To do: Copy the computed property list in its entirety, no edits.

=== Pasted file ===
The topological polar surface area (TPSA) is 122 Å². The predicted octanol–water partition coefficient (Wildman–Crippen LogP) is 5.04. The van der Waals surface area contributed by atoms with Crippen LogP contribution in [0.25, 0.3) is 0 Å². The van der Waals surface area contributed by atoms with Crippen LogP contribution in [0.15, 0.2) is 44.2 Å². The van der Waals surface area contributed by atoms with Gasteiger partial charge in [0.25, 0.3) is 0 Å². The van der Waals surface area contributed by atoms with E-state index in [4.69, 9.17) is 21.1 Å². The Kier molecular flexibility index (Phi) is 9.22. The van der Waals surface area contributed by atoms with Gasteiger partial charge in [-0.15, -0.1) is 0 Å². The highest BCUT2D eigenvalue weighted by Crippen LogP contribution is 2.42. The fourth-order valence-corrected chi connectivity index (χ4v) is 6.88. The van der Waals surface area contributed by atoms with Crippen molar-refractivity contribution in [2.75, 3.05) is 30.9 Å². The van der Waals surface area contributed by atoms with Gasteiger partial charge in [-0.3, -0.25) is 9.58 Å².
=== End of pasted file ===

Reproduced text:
The topological polar surface area (TPSA) is 122 Å². The predicted octanol–water partition coefficient (Wildman–Crippen LogP) is 5.04. The van der Waals surface area contributed by atoms with Crippen LogP contribution in [0.25, 0.3) is 0 Å². The van der Waals surface area contributed by atoms with Crippen LogP contribution in [0.15, 0.2) is 44.2 Å². The van der Waals surface area contributed by atoms with Gasteiger partial charge in [0.25, 0.3) is 0 Å². The van der Waals surface area contributed by atoms with E-state index in [4.69, 9.17) is 21.1 Å². The Kier molecular flexibility index (Phi) is 9.22. The van der Waals surface area contributed by atoms with Gasteiger partial charge in [-0.15, -0.1) is 0 Å². The highest BCUT2D eigenvalue weighted by Crippen LogP contribution is 2.42. The fourth-order valence-corrected chi connectivity index (χ4v) is 6.88. The van der Waals surface area contributed by atoms with Crippen molar-refractivity contribution in [2.75, 3.05) is 30.9 Å². The van der Waals surface area contributed by atoms with Gasteiger partial charge in [-0.3, -0.25) is 9.58 Å².